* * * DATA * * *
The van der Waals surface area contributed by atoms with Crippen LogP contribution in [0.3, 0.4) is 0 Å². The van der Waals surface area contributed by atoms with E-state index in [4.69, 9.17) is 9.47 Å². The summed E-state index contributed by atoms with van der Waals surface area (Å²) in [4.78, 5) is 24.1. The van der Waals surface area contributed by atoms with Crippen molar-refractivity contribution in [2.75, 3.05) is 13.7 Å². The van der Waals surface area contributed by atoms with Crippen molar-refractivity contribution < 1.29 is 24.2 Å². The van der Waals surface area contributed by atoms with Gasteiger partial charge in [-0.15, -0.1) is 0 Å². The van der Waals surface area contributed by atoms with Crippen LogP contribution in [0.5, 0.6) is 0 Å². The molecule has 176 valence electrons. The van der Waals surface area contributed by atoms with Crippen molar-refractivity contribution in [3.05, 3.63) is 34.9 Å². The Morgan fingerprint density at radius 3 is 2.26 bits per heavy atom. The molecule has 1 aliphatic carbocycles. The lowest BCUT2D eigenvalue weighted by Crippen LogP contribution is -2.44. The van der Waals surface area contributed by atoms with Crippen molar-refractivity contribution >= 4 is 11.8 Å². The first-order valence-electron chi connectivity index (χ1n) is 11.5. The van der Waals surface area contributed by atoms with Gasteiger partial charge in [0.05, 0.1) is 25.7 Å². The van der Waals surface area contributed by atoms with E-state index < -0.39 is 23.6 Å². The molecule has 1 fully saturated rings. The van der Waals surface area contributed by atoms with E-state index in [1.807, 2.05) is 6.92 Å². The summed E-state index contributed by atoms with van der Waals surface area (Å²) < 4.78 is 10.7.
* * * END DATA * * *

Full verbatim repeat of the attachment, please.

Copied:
The van der Waals surface area contributed by atoms with Crippen LogP contribution in [0.3, 0.4) is 0 Å². The van der Waals surface area contributed by atoms with E-state index in [4.69, 9.17) is 9.47 Å². The summed E-state index contributed by atoms with van der Waals surface area (Å²) in [4.78, 5) is 24.1. The van der Waals surface area contributed by atoms with Crippen molar-refractivity contribution in [2.75, 3.05) is 13.7 Å². The van der Waals surface area contributed by atoms with Crippen molar-refractivity contribution < 1.29 is 24.2 Å². The van der Waals surface area contributed by atoms with Gasteiger partial charge in [-0.15, -0.1) is 0 Å². The van der Waals surface area contributed by atoms with Crippen LogP contribution in [0.5, 0.6) is 0 Å². The molecule has 176 valence electrons. The van der Waals surface area contributed by atoms with Crippen molar-refractivity contribution in [3.05, 3.63) is 34.9 Å². The Morgan fingerprint density at radius 3 is 2.26 bits per heavy atom. The molecule has 1 aliphatic carbocycles. The lowest BCUT2D eigenvalue weighted by Crippen LogP contribution is -2.44. The van der Waals surface area contributed by atoms with Crippen molar-refractivity contribution >= 4 is 11.8 Å². The first-order valence-electron chi connectivity index (χ1n) is 11.5. The van der Waals surface area contributed by atoms with Gasteiger partial charge in [0.05, 0.1) is 25.7 Å². The van der Waals surface area contributed by atoms with E-state index < -0.39 is 23.6 Å². The molecule has 1 fully saturated rings. The van der Waals surface area contributed by atoms with E-state index in [1.807, 2.05) is 6.92 Å². The summed E-state index contributed by atoms with van der Waals surface area (Å²) < 4.78 is 10.7.